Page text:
If you’re not in class, you won’t pass

It’s essential for student achievement to spend the time in school actually in class, engaged in learning. Suspension from school is obviously a loss of instructional time for the student. But there are others, too. If a student is disruptive in class and is sent to the office, she has missed instruction time. If a tardy student is directed to go to a tardy table or the office to get a tardy pass to return to class, the student has missed more instruction time.

The most egregious example that we often see of a student missing instructional time for misbehavior is a student who is often sent to the office for being tardy. The punishments for tardiness may be increased as the tardy count increases, to a point when the student is eventually suspended for chronic tardiness. Punish a tardy student who misses instruction time with a suspension that misses a great deal more instruction time? A different consequence needs to be found that does not increase the loss of instructional time.

Ideally, we want to make maximum use of instruction time for each student. In general, that means minimizing the time spent dealing with behavior issues. Typically the most effective way to minimize time spent on behavior issues is to deal with them proactively.

Maintain an environment conducive for learning

The flip side of a student missing class for misbehavior comes when she is disruptive and becomes a distraction from learning for the rest of the class. Sometimes instruction time for one student must be sacrificed so that the rest of the class can get back to work.

We want to maintain a classroom environment conducive to learning. Rather than reacting to misbehavior, we want to avoid misbehavior and keep students engaged in their learning.

Spend as little time on behavior as necessary…and no less!

Students don’t go to school to learn how to behave in school. They go to do two other things:

1.       Learn the curricular knowledge and skills and

2.       Learn how to learn, which is to say, taking responsibility for their learning, developing their motivation to learn and developing the skills of focus, concentration, questioning and cooperation to keep them engaged with their learning.

Some teachers are resistant to devoting any time to teaching behavior. A math teacher prefers to teach math, not behavior. And they are right in that the curricular learning is essential to student achievement. But at the same time, the student’s success in learning her math may be impeded by undeveloped social skills or by disregard for the rules and procedures of the classroom which are designed to keep the focus where it should be: on learning. Some time spent on these “behavior” issues can pay big dividends in curricular learning.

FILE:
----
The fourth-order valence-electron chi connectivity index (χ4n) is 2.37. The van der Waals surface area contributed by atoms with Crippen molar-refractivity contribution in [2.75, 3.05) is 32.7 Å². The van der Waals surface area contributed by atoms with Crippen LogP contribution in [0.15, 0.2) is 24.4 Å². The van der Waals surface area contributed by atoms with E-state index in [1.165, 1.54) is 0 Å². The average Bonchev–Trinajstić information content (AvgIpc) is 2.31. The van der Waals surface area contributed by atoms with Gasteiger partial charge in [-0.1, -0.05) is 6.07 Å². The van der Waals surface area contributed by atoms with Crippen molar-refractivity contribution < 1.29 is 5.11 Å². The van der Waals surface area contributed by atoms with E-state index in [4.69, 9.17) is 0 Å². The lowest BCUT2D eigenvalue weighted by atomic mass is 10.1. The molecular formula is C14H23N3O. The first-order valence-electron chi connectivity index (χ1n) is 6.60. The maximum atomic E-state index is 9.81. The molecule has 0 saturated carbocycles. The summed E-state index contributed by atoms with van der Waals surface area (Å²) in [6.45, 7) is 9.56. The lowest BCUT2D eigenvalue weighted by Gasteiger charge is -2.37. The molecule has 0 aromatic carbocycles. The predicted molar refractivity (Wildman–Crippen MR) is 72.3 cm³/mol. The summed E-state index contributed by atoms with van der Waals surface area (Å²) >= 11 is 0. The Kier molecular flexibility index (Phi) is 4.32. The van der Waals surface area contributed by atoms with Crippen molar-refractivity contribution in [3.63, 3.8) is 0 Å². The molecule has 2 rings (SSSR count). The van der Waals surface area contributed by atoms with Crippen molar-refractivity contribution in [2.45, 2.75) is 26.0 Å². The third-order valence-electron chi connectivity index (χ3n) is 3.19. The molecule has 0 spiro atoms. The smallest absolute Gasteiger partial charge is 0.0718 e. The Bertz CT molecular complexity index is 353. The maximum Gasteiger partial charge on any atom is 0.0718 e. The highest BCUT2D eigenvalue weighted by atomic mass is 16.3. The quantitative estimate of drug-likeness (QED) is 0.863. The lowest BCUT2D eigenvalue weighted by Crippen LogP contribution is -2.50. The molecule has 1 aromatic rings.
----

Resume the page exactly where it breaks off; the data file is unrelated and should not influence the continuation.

All students will misbehave sometimes. If the teacher hasn’t prepared for this, more time is likely to be spent on reacting to misbehaviors than would typically be spent teaching and practicing desirable behaviors before problems arise.

In addition, students vary in the time and effort required to master behavior skills. While most students will pick up behavior skills with a little instruction and practice, others will need more attention and a small number will require extensive help. The school needs to anticipate these differences and provide additional support for those who need a little more help and intensive support for a few more.

The main goal is curricular learning. But enough time must be spent on behavior issues to make the curricular learning as efficient and effective as possible. In addition, keep in mind that much of a student’s most important learning, even curricular learning, will be done after your course is over. So the better a student can develop his skills for learning, the more successful his overall education will be.

Fix the student or fix the system?

The traditional view of student behavior was that misbehavior was an indication that the student needed to be “fixed.” The problem was hers. She was not properly fitting into the school.

The new view of student behavior is that students should be taught what constitutes appropriate behavior. Misbehavior, when it still occurs, is an indication that there may be a problem with the school or the teaching. It isn’t the student that needs to be fixed, but the school. Positive and proactive behavior strategies have been found to be more effective and efficient than reactive, punitive strategies. In addition, it is generally easier to prevent a problem than to deal with it after it has appeared.

It starts with making expectations clear and creating rules and procedures that make it easy for students to satisfy the expectations. If the school and its procedures are properly designed and communicated to the students, then the student behavior will be conducive to learning.

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Keywords: Responsible-Motivated-Engaged, Behavior Manager